Oh, so now you need a freelance writing niche, too? You only have to be a freelance writer for about seven minutes before you start hearing the chant: Find Your Niche! Find Your Niche!
What the @(#*& Is a Niche?
For most freelancers, the first step is going to be a quick, possibly slightly embarrassed Google search: What is a niche? Don’t be embarrassed! You might have been born with writing talent, but that doesn’t mean you’re automatically versed in the marketing lingo you’ll someday throw around like it’s your native tongue.
Your niche is basically your specialty. Developing a niche makes it easier to command much higher fees for your writing, because you’ll be known as THE writer clients seek out. You’ll be sort of an expert in writing in that niche, and experts always make more money than generalists.
Which Niche Will You Have?
The way I see it, there are two types of specialties out there: field and function.
A field specialty would be your years working in the fundraising office of a non-profit, your degree in biology, your former career as an accountant, something you learned inside out over a period of years until you became somewhat of an expert. There are tons of clients who are looking for a freelance writer with this odd mix of field experience and the ability to write.
A functional specialty comes from writing the same content type over and over. How many SEO articles have you written? How many blog posts? Sales letters? Brochures? Press releases? My very first freelance writing gig involved writing 100 500-word articles about mortgages (for $2 each! HORROR!). How much do you think I knew about mortgages by the end of that project? How much did I know about writing 500-word articles? Enough to have a specialty, for sure.
You Might Already Have a Freelance Writing Niche
Take a close look at the projects you do for your clients. You may find that twenty clients in a row needed press releases written. Think that might be considered a specialty long about press release #19? The same goes for ebooks, articles, blog posts, website text, white papers, or any other project type you seem to land over and over again. By writing the same type of project repeatedly, you may have your niche thrust upon you by default – not a bad thing.
That can also happen with field specialization – and it doesn’t always happen because you’ve spent decades in the field, or that it’s a deep personal interest you’ve cultivated.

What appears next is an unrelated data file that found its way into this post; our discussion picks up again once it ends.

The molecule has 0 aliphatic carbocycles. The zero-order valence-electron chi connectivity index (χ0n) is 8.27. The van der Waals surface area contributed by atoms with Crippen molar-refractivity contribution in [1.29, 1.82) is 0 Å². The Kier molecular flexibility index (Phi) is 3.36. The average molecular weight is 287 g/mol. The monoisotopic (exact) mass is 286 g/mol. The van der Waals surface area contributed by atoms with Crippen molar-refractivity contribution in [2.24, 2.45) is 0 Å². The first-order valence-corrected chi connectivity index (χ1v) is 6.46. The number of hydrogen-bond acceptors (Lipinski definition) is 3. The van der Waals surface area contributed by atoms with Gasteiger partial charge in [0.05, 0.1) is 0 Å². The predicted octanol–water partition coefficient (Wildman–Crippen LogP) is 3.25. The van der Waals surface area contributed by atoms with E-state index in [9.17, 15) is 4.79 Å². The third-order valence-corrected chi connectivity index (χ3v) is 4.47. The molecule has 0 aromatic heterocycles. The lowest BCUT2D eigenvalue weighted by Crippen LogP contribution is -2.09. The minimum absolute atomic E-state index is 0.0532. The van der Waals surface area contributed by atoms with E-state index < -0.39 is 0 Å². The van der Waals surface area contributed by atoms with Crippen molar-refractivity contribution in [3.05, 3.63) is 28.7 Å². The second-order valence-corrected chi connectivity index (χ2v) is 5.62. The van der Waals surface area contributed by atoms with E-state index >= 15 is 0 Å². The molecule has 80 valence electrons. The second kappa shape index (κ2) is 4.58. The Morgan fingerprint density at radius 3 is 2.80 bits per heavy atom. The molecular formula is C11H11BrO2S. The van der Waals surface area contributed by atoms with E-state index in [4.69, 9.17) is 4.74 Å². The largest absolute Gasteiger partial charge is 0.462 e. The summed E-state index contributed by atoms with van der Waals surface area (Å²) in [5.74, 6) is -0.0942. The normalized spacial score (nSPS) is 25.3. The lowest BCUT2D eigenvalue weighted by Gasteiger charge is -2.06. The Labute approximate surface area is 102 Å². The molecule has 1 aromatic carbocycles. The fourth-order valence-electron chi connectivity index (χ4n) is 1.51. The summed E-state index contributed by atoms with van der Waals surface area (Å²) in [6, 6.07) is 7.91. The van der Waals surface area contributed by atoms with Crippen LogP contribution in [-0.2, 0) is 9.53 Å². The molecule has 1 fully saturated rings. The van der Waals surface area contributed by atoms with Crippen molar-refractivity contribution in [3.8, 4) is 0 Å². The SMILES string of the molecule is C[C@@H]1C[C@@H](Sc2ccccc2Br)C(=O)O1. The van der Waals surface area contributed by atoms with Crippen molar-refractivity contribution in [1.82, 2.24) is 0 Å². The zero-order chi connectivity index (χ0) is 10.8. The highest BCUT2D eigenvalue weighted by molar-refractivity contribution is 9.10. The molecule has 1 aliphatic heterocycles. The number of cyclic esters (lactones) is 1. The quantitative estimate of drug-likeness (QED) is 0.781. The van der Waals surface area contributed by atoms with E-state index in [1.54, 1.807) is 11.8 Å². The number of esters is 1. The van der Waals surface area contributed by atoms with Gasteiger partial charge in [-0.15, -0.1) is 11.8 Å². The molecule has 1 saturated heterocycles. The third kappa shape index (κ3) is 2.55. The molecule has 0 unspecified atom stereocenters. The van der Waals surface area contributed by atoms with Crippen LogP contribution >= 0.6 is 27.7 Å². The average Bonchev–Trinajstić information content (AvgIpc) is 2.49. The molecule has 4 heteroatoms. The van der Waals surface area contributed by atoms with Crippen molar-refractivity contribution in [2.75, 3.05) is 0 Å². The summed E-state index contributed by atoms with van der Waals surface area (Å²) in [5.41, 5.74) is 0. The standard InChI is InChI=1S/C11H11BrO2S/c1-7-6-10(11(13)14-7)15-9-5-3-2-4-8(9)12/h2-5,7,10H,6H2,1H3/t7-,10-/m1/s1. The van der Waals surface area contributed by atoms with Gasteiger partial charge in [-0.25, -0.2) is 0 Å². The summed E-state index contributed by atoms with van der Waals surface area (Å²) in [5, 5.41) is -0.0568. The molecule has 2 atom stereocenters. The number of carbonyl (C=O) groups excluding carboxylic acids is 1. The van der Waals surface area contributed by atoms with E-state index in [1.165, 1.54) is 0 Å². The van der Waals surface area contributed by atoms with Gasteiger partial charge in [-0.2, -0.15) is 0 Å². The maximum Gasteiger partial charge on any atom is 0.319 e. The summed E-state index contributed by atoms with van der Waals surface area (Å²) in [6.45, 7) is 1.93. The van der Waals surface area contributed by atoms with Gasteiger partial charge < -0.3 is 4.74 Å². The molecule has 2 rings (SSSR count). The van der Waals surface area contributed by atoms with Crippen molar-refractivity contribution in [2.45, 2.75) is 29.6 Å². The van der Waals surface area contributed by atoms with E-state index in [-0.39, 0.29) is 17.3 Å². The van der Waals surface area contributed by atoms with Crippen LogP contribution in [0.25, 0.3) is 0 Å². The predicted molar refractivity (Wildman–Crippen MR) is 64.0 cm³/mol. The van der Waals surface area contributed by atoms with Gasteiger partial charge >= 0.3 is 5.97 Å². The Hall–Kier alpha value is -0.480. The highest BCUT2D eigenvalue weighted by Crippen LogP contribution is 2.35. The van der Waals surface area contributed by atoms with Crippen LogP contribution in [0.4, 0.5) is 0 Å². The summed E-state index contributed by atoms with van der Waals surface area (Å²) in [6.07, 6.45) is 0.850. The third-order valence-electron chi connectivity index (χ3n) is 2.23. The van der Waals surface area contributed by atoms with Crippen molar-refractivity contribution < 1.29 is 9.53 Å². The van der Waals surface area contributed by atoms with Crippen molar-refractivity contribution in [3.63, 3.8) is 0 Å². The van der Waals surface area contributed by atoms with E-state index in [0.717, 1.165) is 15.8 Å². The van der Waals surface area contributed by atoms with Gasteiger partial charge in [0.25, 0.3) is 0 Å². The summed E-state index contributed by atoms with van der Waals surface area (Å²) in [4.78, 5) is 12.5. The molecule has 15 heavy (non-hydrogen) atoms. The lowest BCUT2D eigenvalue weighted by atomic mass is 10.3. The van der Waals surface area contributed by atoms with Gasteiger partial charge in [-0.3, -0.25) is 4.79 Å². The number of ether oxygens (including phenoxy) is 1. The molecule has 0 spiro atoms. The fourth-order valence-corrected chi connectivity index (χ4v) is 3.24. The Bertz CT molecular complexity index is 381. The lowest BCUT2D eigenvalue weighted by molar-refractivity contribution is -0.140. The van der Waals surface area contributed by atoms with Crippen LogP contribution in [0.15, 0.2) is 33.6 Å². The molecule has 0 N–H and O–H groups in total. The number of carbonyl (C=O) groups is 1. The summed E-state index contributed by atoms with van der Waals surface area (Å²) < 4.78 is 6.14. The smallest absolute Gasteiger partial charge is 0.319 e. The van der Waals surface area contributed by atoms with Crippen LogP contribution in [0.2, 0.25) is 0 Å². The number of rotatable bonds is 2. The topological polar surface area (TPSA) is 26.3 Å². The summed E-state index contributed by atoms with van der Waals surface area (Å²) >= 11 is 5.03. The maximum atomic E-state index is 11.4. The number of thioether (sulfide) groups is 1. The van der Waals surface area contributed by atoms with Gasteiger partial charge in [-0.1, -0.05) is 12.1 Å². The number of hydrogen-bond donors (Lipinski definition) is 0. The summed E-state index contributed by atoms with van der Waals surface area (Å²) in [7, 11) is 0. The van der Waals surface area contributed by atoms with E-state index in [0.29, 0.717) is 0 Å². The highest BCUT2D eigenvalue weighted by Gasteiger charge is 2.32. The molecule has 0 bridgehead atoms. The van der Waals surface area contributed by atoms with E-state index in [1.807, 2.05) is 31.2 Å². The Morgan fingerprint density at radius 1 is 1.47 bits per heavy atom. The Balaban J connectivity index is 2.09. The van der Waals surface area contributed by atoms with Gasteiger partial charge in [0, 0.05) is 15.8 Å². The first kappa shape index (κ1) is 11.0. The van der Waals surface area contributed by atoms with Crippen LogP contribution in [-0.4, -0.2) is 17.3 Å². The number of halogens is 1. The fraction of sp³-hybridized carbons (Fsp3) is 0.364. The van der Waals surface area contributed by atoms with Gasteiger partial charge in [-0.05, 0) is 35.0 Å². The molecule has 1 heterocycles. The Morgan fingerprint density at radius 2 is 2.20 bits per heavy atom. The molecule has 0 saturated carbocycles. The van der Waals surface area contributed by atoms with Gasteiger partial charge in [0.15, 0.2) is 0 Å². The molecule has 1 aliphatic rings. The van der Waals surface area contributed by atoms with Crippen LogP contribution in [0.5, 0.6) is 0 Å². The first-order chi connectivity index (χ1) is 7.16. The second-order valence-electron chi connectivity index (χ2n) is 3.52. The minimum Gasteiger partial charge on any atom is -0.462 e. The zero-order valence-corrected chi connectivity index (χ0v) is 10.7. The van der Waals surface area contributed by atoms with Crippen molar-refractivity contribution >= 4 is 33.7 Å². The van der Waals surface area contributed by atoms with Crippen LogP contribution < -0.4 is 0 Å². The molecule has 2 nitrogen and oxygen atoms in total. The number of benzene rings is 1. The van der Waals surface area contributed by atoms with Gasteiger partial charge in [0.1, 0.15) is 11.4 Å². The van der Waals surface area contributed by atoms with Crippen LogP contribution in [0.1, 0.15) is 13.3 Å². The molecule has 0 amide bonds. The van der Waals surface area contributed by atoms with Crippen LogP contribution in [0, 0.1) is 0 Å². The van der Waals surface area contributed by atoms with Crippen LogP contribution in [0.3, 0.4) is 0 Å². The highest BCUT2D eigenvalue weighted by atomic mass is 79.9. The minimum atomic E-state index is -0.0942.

For example, I have written a TON of content for bodybuilders, dating coaches, and juicing gurus. I don’t even lift! (well, not much), I’ve never been a guy trying to pick up girls, and you can’t juice bacon… so that’s not happening. But I can write about this stuff because I’ve written about this stuff so much. Possibly there’s this underground network of bodybuilders who are passing my name around – I truly don’t know how they all find me, but they do.
Learn Once, Write Many Times
That brings us to one more benefit of having a freelance writing niche. Niching cuts your learning curve. You don’t have to research quite so much. You “get” what your client needs. You know your way around and don’t have to have so much direction. You’d develop packages, systems, methods, and client questionnaires that would make the whole process easier for yourself and for your clients. All this translates to making more money, from an efficiency standpoint alone. The faster you can deliver excellent content, the more money you can make as a freelance writer.
Keep Writing; Your Niche Is On Its Way
Finding your niche (or niches – most writers end up with more than one) might be an obvious, instantaneous no-brainer. Or, it might take some time and consideration. The task of finding your niche is not an emergency – it’s more like a treasure you’ll want to be on the lookout for as you build your freelancing business. You might not have a freelance writing niche today, but if you stick with building your writing business, it’s pretty much a guarantee you and your niche will find each other sooner than later.
So, where are you in finding your freelance writing niche? Have questions about it? Connect with the Working Writer, Happy Writer community on Facebook, and ask away.